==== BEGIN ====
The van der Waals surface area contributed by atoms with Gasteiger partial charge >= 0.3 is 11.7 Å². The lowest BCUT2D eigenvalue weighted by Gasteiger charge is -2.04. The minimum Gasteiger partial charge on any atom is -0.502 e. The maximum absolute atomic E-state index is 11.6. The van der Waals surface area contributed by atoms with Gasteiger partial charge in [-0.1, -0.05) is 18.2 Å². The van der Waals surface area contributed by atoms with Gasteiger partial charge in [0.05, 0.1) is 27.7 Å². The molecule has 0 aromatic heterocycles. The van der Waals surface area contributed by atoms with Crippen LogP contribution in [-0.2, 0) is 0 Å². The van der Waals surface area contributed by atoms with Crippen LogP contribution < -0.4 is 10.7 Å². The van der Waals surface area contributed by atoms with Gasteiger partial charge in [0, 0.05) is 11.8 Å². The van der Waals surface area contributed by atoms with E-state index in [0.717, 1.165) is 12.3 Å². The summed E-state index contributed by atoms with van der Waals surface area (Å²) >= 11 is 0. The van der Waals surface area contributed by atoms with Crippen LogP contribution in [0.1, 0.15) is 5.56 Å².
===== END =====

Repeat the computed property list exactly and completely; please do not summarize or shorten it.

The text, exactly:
The van der Waals surface area contributed by atoms with Gasteiger partial charge >= 0.3 is 11.7 Å². The lowest BCUT2D eigenvalue weighted by Gasteiger charge is -2.04. The minimum Gasteiger partial charge on any atom is -0.502 e. The maximum absolute atomic E-state index is 11.6. The van der Waals surface area contributed by atoms with Gasteiger partial charge in [-0.1, -0.05) is 18.2 Å². The van der Waals surface area contributed by atoms with Gasteiger partial charge in [0.05, 0.1) is 27.7 Å². The molecule has 0 aromatic heterocycles. The van der Waals surface area contributed by atoms with Crippen LogP contribution in [-0.2, 0) is 0 Å². The van der Waals surface area contributed by atoms with Crippen LogP contribution < -0.4 is 10.7 Å². The van der Waals surface area contributed by atoms with Gasteiger partial charge in [0, 0.05) is 11.8 Å². The van der Waals surface area contributed by atoms with E-state index in [0.717, 1.165) is 12.3 Å². The summed E-state index contributed by atoms with van der Waals surface area (Å²) >= 11 is 0. The van der Waals surface area contributed by atoms with Crippen LogP contribution in [0.1, 0.15) is 5.56 Å².